Nuclear Sunset: The Southwest is written in clear, occasionally evocative language, though not without typos and editorial errors. It includes both black and white and color art throughout. I could have done without the colored backgrounds on each page, since they sometimes made the text harder to read. Much like Blackmarsh, Nuclear Sunset: The Southwest is more of a sketch of a setting than something more complete. Whether one views that as is a virtue or a flaw depends on what one expects out of a setting supplement. I myself was largely happy with its level of detail, though I will admit that I was disappointed that some aspects of the implied setting -- New Aztekia, for example -- get very little detail. Likewise, this product is almost entirely stat-less, which no doubt broadens its utility to players of other post-apocalyptic games, but it does somewhat call into question its being touted as a Mutant Future supplement.

In the end, I like Nuclear Sunset: The Southwest; there's the germ of a fun setting in here. I just wanted more, even if, at $1.99, it's actually quite a bargain. Perhaps Charles Rice will return to the Nuclear Sunset setting and produce additional products that offer some of the details I wished had been included in this one.

Presentation: 6 out of 10
Creativity: 7 out of 10
Utility: 6 out of 10

Buy This If: You're looking for a sketch of a setting to use as the basis for your own post-apocalyptic roleplaying game campaign.
Don't Buy This If: You have no interest either in post-apocalyptic settings or using someone else's setting for your own campaign.

8 comments:

  1. There could easily be so many awesome settings for Mutant Future, it's a shame this one hasn't been more fleshed out or continued by other supplements.

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  2. From what I've read from Charles Rice's blog, I think he does eventually intend to follow it up with more supplements. He recently went to work for Mayfair Games, sold Vigilance Press, and moved, so I suspect it put some of those plans on hold. It'll be interesting to see what he does next.

    As a d20 Modern devotee, I admired Rice's work on the "Blood and..." line for RPG objects. He tends to write shorter stuff along the same lines as Adamant Entertainment. I liked them because it was easy to mix and match stuff, and the cost to collect was ridiculously low.

    If I recall correctly, he also did a couple of things for their excellent Darwin's World setting as well.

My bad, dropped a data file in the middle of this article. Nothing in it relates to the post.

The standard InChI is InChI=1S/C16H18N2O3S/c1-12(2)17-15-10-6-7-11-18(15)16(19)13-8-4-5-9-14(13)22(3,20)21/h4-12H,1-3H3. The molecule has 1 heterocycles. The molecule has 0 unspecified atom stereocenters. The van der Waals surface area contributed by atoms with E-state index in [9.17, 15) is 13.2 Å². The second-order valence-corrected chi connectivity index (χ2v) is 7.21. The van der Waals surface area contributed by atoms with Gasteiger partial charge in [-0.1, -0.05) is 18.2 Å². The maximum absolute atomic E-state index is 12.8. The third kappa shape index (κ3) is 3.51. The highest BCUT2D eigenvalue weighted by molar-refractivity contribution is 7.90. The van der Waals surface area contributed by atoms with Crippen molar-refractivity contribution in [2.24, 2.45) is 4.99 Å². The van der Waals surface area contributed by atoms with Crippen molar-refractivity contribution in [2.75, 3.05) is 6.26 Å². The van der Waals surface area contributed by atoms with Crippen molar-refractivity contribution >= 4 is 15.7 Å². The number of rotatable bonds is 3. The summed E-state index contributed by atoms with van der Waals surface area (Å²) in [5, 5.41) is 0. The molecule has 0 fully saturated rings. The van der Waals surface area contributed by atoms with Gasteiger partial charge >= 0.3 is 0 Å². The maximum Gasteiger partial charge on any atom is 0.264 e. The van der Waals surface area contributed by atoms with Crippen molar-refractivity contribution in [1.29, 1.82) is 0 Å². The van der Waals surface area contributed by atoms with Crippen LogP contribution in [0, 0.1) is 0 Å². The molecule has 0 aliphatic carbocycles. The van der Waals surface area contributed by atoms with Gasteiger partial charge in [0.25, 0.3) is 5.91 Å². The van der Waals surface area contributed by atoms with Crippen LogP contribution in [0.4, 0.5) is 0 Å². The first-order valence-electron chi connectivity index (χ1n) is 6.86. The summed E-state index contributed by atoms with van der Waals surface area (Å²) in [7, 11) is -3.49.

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  3. I wonder if the lack of Mutant Future material comes from a a lack of long running Mutant Future campaigns. The OSR, and therefore the hypothetical product's target audience, is very big on the DIY philosophy. It would seem to me that most people who would write such a product are playing D&D much more than MF, and therefore wouldn't have had anything that could be turned into a MF adventure or setting.

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  4. This looks like an interesting background.
    @ Evan- I think you are on to something. In D&D games you have pretty stable racial cultures and iconic monsters to work with.
    Gamma World type games are more chaotic and open.
    I think what I'm trying to say is I can't think of an exmple of an over arching campaign background for Gamma World that you could with D&D such as Greyhawk, Mystara, Forgotten Realms, etc..
    Or at least not as well known or developed.

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  5. PS- I haven't read Darwin's World and I wasn't including Rifts.
    But each group's New York, Great Lakes region, Texas, Knights of Genetic Purity kingdoms, Sleeth colleges or whatever is going to be different than every other group's capmaign background.

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  6. I did a rather similar Mutant California setting for a pbp I ran, with Baywatch GELFS, Sunnydale Nosferatu, and the ruins of Aztlan Free State and the NAU (North American Union) - map is here (SFW):

    http://2.bp.blogspot.com/-Zbw225ZUvuE/TWJjeT5JWqI/AAAAAAAAAGI/1prEDKrb9u0/s1600/SoKalMF.jpeg

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  7. There isn't much power progression in core MF, arguably 'Mutants & Mazes' (MF appendix with D&D style PC progression) is better for longer term play. The way some monsters were massively boosted from LL (morlocks) while others stayed the same (wolves), and the disparity between PC races (tons of hp, low attacks) vs 'monster' races based on hd (low hp, high attack accuracy) was also a bit of a problem.

    Maybe running it as Mutants & Mazes but with PCs starting around 5th level would work for a longer term game.

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  8. This... this kinda sounds like a more gonzo Fallout, especially the original ones and New Vegas.